Monday, 7 January 2008

A Backstreet Bar in Spain by Captain Sensible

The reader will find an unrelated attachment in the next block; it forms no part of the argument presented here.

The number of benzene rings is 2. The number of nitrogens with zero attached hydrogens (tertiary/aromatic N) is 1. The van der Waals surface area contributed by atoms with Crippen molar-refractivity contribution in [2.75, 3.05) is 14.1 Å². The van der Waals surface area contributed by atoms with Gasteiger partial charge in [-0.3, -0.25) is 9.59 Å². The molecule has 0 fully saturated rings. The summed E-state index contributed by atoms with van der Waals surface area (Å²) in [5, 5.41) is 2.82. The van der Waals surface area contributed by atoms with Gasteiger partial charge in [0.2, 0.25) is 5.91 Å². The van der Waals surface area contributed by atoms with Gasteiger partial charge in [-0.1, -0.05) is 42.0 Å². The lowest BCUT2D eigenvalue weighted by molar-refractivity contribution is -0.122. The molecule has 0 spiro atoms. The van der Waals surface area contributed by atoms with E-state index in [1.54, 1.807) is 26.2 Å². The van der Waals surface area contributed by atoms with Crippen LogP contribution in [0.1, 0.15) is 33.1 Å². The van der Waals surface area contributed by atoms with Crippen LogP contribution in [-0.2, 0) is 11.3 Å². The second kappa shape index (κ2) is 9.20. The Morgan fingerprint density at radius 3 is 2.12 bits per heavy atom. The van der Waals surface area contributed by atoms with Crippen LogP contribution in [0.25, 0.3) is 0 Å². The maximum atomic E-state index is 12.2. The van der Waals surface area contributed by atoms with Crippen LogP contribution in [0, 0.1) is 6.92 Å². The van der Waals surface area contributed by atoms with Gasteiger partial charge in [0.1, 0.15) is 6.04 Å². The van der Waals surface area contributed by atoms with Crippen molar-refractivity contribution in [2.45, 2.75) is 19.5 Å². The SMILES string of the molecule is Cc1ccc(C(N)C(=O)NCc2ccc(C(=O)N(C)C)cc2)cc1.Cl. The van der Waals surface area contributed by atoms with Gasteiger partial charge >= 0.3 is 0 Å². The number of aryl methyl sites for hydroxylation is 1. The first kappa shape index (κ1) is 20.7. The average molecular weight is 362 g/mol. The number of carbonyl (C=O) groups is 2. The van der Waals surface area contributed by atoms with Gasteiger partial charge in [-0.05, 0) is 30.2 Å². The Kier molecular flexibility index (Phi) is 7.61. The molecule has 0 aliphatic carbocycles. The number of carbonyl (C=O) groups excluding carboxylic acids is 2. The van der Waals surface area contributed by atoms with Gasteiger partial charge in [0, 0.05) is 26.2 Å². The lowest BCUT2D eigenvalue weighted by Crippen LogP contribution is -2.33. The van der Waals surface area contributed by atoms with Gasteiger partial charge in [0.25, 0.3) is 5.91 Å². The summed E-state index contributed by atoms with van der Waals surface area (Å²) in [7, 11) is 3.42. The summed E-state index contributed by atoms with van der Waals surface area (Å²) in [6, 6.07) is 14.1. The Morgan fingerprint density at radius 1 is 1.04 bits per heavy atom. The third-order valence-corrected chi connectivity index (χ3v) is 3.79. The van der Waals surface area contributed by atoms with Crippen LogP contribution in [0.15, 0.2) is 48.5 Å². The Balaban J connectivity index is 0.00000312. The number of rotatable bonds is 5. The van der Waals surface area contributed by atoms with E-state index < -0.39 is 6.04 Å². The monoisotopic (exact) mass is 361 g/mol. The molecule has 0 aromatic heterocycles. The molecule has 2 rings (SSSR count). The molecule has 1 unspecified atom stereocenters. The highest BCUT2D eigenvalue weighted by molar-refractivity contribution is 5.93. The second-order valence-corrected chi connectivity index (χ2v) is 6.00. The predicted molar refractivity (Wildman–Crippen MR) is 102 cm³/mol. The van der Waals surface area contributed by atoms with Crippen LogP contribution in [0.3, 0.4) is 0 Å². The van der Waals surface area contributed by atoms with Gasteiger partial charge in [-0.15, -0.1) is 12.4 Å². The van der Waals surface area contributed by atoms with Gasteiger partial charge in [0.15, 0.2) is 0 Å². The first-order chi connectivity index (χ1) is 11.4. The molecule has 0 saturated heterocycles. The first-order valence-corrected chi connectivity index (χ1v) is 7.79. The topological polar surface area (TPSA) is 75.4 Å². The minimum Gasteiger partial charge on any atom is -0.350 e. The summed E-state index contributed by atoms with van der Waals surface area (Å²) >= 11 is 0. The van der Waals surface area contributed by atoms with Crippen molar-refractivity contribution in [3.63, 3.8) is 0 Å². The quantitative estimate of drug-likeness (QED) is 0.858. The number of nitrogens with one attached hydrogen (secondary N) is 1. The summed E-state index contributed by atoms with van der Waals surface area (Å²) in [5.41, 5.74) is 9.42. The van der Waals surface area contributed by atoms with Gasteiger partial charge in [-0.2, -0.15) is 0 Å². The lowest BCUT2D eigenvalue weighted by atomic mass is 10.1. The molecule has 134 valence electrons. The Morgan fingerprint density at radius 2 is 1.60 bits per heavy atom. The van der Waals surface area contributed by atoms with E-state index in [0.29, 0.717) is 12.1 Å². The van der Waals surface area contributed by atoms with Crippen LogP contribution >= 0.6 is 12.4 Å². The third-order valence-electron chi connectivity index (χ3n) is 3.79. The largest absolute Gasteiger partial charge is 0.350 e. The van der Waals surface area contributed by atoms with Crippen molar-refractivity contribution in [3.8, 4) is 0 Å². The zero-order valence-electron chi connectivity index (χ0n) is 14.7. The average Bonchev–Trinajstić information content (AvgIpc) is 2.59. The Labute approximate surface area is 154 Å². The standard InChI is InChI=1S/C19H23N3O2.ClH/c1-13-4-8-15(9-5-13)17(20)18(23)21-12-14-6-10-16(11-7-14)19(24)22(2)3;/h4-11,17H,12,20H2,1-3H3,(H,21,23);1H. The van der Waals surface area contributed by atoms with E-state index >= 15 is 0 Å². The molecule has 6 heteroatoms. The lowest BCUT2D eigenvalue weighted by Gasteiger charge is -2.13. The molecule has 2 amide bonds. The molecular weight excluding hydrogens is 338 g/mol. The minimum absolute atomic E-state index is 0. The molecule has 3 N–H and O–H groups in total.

In February 2007, we were lucky to be offered a friend's holiday villa in Spain for a bargain rent. Although located near Alicante of which one hears some pretty dreadful stories, the opportunity to get away and enjoy sunshine and a different culture was very tempting. Alicante itself is actually worse than what you hear about, and should only be visited if, for some perverse reason, you feel the need to visit a town and observe how to completely ruin it by corruption, lack of planning, greed and appalling taste. Fortunately we had our car and took off into the mountains nearly every day. Here, remarkably, old Spain still survives with its neat whitewashed villages and incredible mountain terracing alight with the vivid colours of orange trees and almond blossom. It looks as if it was painted by a 16th century artist and then superimposed on the landscape. On one particularly memorable early evening we were slowly wending our way home having spent the day tramping across mountains, albeit small ones, and visually feasting on landscape masterpieces round every bend, when we spotted, and decided to call into, a bar tucked away in an otherwise innocuous row of shops. When entering it soon became apparent that we had stumbled upon a 19th century mini-institution for manic depressives. Dark, gloomy, high ceilings, deathly quiet and with just three other customers all of whom sat gazing blankly into space, smoking continuously, making no conversation whatsoever, and generally appearing as having been struck by lightning and turned to stone. The only occasional signs of life were them taking another slug of their respective poisons, or dropping yet another fag butt onto the floor beneath their stools to add to the daily, possibly weekly pile. Later it was confirmed by others that the way the average Spanish bar customer tells a good bar from a bad one is whether they have a mountain of fag butts beneath the bar stools. Clean floors are a sign of a bad bar! Deciding that this was just the place for us to observe real Spain with real people, ( what does an unreal person look like? ) we sat ourselves down and waited for the proprietress to walk from behind the bar and take our order which is what would have happened in France. No. Madame kept pottering away behind the bar, looking as if she was at least clearing up the days accumulated debris on her side of the action. Eventually we got the message, rose from our seats, took one pace to bring us up against the bar and waited to catch her eye. After a seemingly interminable length of time, Madame looked up and with the slightest motion of one eyelid, indicated she was ready to possibly take our order. The request for two glasses of vino was silently dealt with, but the request for tapas was answered with a shake of the head. We took our glasses and returned to our seats. Several minutes later we noticed that Madame had moved from behind the bar and was standing in front of a gigantic open fridge and casting an eye at the contents therein. After several minutes she turned, looked over at us, flicked her head with just the slightest movement at which we dutifully trotted over. There before us, inside this monster of a fridge were rows and rows of tapas and it became apparent that Madame was indicating we should take our pick. At this point we were almost in hysterics, but because we were incredibly hungry and the tapas looked magnificent, we pulled ourselves together and chose three dishes. They were all wonderful, totally totally wonderful. A plate of black beans unlike anything we have ever experienced before, black olives by which we now measure a good olive, and sardines with out of this world flavours. It was literally, a small feast and with extremely good wine to boot. We stayed for about an hour, sipping, munching and murmuring in low voices as we built a possible world for our fellow drinkers, all of whom stayed rooted to their original spot except for the occasional lifting of the right arm and the dropping of yet another fag butt.. At one point, one of the customers made a comment which the others ignored but continued to gaze into the far distance with the butts steadily falling and mounting. Finally, "el hombre" appeared from the back, and began clattering around removing empties, wiping and flicking the tables, and we gradually began to realise that the slightly increased speed of the fellow drinkers' eye movements indicated that chucking out time was upon us; Gathering our belongings, paying about £2.50 for the entire meal, with wine, we emerged blinking into the evening sun which had just begun to drop behind the mountains creating this extraordinary panoply of pinks, browns, shadows and silhouettes. It was how I imagine prisoners must feel upon being let out and suddenly, after the gloom and silence, having been surrounded by people whose size of sigs would overwhelm all but fellow sufferers, they finally emerge into freedom and daylight, and find, that life, landscape, colours, shapes and are all quite beautiful in a way it is so easy to take for granted.